This is a book review of
Polycystic Liver Disease, information for patients by David Drum
Background: author and dates
This book was released on Kindle in 2013. It is also available in other electronic book formats on iTunes, Barnes and Noble, Eason, and on the author’s own website.
It was published by Burning Books Press which appears to be owned by the author.
David Drum is an American journalist who has focused on medical issues in his previous writing. This is his only book on the topic of polycystic liver disease, the trigger for his research being his adult daughter’s diagnosis. His other medical books have been co-authored by physicians; for this one he has taken advice from two Mayo clinic dieticians but the rest of the information has been distilled from medical websites and journals. He has clearly done a great deal of research and lists 77 papers in his bibliography. It should be noted, however that the most recent research quoted is from 2012 and much is from as long ago as the 1990s. The last four years has produced a number of significant papers on the topic and a google scholar search yields over 1700 links since 2012. This is obviously an issue with any book format as opposed to website information and I am not saying it is out of date, just that one should take this into account when reading the book.
The intended audience for the book is patients with PLD. At the beginning he states there are over 200,000 such people in US – potentially a large audience, though this is limited by the only version being electronic. The language used and the structure of the book makes it an easy read and he has included a glossary of terms to help.
Of course, what you really want to know is ‘Should I buy it?’
That’s a hard one to answer, it depends on your starting point, how much you have already read and what your physicians have told you about your PLD. So, without breaching any copyright laws I shall aim to give you an idea of what this book contains and whether it would be helpful for you. Please read this post with the rider that I am just another reader and another patient, not an expert, albeit my medical background may make it easier for me to access and understand a variety of sources.
There are 7 chapters in the book, sensibly organised into background, causes, liver physiology, symptoms, diet, surgery and drugs.
Accustomed to reading academic books and papers I found myself frustrated at the lack of in-text referencing. Yes, at the back, each chapter has a list of references, but I found I wanted to know more than “one paper says…” so I could evaluate the strength of the statement for myself. However, given the nature of the book I think I am being unreasonable here and what he has produced is more readable and easier to understand than it would be if the references were allowed to intrude into the text.
When I have assessed dissertations and academic work in the past I have selected a few of the references to check validity. Likewise with this book, a random 10% have checked out. Most importantly the book aims to be unbiased.
The best chapters in my view are those describing different surgical and medical management approaches while the chapter on nutrition seems the weakest. The author advocates a healthy lifestyle and mentions some general measures such as organic food, vegetables, and avoiding processed foods, but none of this advice is specific to PLD or based on research with PLD patients. That isn’t his fault, there is a knowledge deficit here and a great deal of misinformation on websites that purport to be medical advice. I don’t disagree with his dietary comments apart from the paragraph where he talks about salt: here he uses the terms sodium and salt interchangeably yet uses numerics for recommended daily allowance without specifying which. One fact he does emphasise is that the normal measures of obesity such as BMI, may be inaccurate in patients with PLD and that nutritional status needs assessing separately from weight.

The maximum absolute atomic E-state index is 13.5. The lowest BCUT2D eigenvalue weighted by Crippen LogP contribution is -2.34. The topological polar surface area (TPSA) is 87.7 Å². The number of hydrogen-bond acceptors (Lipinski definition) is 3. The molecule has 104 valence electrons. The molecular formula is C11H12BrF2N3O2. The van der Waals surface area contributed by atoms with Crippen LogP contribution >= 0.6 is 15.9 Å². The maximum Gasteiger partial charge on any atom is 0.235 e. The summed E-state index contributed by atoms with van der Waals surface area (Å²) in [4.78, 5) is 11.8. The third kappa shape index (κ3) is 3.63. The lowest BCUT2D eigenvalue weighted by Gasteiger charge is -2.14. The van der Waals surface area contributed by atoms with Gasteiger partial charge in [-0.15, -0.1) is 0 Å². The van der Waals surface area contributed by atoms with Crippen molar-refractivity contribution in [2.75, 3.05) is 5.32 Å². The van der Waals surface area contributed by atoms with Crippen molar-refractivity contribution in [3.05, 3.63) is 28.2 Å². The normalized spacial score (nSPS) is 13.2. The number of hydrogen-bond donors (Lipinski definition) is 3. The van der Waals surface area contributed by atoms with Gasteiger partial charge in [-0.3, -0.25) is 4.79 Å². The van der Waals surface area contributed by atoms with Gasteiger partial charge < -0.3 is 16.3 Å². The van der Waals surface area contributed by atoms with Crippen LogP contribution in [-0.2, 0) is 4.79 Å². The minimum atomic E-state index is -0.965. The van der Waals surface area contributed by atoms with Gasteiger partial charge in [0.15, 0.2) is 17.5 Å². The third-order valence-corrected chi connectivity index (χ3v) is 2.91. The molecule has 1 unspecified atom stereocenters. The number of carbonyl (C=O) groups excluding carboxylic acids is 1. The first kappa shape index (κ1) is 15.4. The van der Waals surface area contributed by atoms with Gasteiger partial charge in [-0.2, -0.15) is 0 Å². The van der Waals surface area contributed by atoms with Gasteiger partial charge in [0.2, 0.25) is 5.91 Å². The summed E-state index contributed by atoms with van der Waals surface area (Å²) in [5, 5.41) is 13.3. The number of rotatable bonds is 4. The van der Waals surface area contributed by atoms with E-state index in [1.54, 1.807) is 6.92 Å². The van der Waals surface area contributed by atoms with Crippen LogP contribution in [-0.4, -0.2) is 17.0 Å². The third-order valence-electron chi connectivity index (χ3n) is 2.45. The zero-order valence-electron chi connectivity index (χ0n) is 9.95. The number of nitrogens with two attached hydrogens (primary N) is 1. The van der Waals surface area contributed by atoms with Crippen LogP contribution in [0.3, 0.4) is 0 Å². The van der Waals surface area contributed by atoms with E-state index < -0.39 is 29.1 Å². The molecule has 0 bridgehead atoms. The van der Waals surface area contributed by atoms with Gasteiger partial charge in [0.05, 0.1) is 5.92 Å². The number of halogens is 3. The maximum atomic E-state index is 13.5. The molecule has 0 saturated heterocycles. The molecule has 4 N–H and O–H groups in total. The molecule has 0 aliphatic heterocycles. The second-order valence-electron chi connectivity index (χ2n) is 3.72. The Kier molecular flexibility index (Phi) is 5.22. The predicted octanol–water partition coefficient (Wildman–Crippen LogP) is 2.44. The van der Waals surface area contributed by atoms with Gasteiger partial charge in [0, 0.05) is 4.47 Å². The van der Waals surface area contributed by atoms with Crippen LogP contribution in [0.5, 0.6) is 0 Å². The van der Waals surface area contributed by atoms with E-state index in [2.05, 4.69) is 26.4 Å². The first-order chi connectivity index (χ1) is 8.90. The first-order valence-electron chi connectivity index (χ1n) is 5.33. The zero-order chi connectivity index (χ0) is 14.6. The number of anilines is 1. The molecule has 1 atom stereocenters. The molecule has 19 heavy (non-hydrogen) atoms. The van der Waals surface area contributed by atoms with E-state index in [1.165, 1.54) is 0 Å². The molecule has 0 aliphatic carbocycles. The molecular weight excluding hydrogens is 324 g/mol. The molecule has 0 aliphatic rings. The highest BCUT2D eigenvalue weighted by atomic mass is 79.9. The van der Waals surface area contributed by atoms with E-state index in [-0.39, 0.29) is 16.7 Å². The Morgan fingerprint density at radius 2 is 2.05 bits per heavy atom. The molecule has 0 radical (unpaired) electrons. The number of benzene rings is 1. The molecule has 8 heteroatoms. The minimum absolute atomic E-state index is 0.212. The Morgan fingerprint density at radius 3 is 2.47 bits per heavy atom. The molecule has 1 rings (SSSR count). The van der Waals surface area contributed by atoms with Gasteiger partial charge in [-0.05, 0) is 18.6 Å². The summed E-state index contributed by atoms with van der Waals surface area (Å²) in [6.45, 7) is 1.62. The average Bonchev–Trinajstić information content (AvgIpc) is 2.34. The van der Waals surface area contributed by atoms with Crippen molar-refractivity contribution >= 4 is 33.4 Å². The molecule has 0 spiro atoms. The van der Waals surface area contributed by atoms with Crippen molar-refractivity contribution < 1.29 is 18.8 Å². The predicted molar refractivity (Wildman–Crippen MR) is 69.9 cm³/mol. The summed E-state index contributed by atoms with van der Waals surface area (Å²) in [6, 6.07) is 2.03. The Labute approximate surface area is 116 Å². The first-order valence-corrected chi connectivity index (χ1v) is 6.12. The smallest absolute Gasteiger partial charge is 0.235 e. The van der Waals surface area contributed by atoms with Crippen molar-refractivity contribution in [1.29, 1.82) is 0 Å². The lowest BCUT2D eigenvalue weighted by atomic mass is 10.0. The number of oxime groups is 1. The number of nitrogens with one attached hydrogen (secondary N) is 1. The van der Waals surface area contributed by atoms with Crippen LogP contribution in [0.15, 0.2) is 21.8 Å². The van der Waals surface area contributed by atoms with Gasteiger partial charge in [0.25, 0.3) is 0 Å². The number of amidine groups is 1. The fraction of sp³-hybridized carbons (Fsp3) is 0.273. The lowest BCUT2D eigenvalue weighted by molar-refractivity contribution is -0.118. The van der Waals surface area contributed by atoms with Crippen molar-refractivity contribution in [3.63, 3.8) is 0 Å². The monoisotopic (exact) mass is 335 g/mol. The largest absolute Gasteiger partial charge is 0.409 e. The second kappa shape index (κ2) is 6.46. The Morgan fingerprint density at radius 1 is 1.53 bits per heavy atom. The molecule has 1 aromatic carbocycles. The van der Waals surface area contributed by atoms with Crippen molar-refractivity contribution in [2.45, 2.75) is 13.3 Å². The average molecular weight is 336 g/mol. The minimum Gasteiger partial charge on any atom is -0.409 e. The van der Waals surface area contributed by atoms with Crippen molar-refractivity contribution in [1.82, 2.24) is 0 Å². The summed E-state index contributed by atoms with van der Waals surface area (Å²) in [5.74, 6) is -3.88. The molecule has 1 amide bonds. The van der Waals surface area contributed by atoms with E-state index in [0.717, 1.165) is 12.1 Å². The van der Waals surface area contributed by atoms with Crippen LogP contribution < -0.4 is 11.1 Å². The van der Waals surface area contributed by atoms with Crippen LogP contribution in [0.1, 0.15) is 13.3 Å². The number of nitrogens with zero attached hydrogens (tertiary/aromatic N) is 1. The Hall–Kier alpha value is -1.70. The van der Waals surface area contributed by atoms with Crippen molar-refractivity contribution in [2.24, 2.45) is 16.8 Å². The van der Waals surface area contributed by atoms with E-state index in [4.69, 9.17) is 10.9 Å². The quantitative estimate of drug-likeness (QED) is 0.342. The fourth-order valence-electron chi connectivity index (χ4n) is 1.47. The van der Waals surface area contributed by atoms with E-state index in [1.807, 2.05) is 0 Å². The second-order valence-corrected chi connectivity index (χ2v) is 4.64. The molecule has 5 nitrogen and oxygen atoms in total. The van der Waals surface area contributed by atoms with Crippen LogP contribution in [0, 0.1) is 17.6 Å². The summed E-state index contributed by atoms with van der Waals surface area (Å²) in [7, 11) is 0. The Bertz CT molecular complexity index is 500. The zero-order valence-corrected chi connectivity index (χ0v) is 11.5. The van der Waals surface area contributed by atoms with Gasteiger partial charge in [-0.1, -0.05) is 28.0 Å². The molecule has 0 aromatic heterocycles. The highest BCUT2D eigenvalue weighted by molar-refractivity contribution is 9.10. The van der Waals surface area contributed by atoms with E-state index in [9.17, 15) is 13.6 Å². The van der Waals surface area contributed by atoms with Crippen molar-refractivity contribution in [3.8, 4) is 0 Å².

Now the liver is a mighty complex organ, medical students can spend weeks learning about all of its functions. Trying to slim this down to 2-sides of A4 (do you recall having to restrict your essays to that length – or were you like my children for whom it was 2 sides too many?!) is always going to be a problem and I am afraid the authors description probably doesn’t succeed. The anatomy is boiled down to 4 lobes, 8 segments, 5 ligaments and 5 fissures ( what the heck does a ligament do in the liver?) and likened to a deflated football. Liver physiology is better tackled but less readable by using some jargon terms like portal vein and clotting factors. Still, you don’t need to know the detail here especially given that actual liver function is not often affects in PLD.
The different surgical options (aspiration, sclerosants, fenestration, resection, transplant) are covered well and supported by reference to various series studies. I would have liked more explanation of the MELD score (model for end stage liver disease) used for prioritising transplants. The statement concerning combined liver and kidney transplants is out of date, I believe. The chapter on drug treatments mentions ocreotide, lanreotide and pasireotide (my spellchecker has major problems with me writing those names!) but there have been more recent studies that may alter his conclusions on them.
The bottom line of my review is that this is a resource of information that will be useful to some people. It might help relatives to a greater understanding without swamping them with detail. If you have done your own reading around and tackled some of the websites or read the files pages on Facebook groups then you will probably know more than what is in this book.
It isn’t expensive, less than £4/$5, but if you want it for informing your family then you will have to lend them your Kindle, iPad or phone! In my experience they don’t give them back!